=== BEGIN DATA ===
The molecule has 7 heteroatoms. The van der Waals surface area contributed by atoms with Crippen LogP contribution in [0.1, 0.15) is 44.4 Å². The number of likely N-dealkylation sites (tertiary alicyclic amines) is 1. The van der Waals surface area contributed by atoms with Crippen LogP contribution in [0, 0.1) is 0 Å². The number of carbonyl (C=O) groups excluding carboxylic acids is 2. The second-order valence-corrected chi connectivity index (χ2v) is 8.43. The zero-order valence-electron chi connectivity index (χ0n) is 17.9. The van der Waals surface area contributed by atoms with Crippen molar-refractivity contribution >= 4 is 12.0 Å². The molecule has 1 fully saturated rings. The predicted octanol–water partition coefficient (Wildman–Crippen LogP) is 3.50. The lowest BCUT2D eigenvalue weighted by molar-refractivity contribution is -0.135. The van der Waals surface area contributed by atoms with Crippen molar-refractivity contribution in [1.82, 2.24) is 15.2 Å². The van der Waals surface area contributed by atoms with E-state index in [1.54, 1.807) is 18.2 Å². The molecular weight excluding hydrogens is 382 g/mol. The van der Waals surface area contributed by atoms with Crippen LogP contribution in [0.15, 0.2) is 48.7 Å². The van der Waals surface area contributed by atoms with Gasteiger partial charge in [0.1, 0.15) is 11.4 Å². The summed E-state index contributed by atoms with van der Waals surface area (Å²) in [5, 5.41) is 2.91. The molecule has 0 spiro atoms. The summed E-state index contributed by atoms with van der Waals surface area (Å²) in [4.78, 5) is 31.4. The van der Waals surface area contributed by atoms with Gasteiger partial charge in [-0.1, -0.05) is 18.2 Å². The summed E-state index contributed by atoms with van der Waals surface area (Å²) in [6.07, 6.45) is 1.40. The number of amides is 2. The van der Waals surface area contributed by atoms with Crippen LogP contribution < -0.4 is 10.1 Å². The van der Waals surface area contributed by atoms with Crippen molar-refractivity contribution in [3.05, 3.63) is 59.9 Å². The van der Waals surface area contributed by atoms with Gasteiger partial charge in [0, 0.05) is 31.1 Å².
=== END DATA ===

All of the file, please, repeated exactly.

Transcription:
The molecule has 7 heteroatoms. The van der Waals surface area contributed by atoms with Crippen LogP contribution in [0.1, 0.15) is 44.4 Å². The number of likely N-dealkylation sites (tertiary alicyclic amines) is 1. The van der Waals surface area contributed by atoms with Crippen LogP contribution in [0, 0.1) is 0 Å². The number of carbonyl (C=O) groups excluding carboxylic acids is 2. The second-order valence-corrected chi connectivity index (χ2v) is 8.43. The zero-order valence-electron chi connectivity index (χ0n) is 17.9. The van der Waals surface area contributed by atoms with Crippen molar-refractivity contribution >= 4 is 12.0 Å². The molecule has 1 fully saturated rings. The predicted octanol–water partition coefficient (Wildman–Crippen LogP) is 3.50. The lowest BCUT2D eigenvalue weighted by molar-refractivity contribution is -0.135. The van der Waals surface area contributed by atoms with Crippen molar-refractivity contribution in [1.82, 2.24) is 15.2 Å². The van der Waals surface area contributed by atoms with E-state index in [1.54, 1.807) is 18.2 Å². The molecular weight excluding hydrogens is 382 g/mol. The van der Waals surface area contributed by atoms with Crippen LogP contribution in [0.15, 0.2) is 48.7 Å². The van der Waals surface area contributed by atoms with Gasteiger partial charge in [0.1, 0.15) is 11.4 Å². The summed E-state index contributed by atoms with van der Waals surface area (Å²) in [5, 5.41) is 2.91. The molecule has 0 spiro atoms. The summed E-state index contributed by atoms with van der Waals surface area (Å²) in [4.78, 5) is 31.4. The van der Waals surface area contributed by atoms with Gasteiger partial charge in [-0.1, -0.05) is 18.2 Å². The summed E-state index contributed by atoms with van der Waals surface area (Å²) in [6.07, 6.45) is 1.40. The number of amides is 2. The van der Waals surface area contributed by atoms with Crippen LogP contribution < -0.4 is 10.1 Å². The van der Waals surface area contributed by atoms with Crippen molar-refractivity contribution in [3.05, 3.63) is 59.9 Å². The van der Waals surface area contributed by atoms with Gasteiger partial charge in [0, 0.05) is 31.1 Å².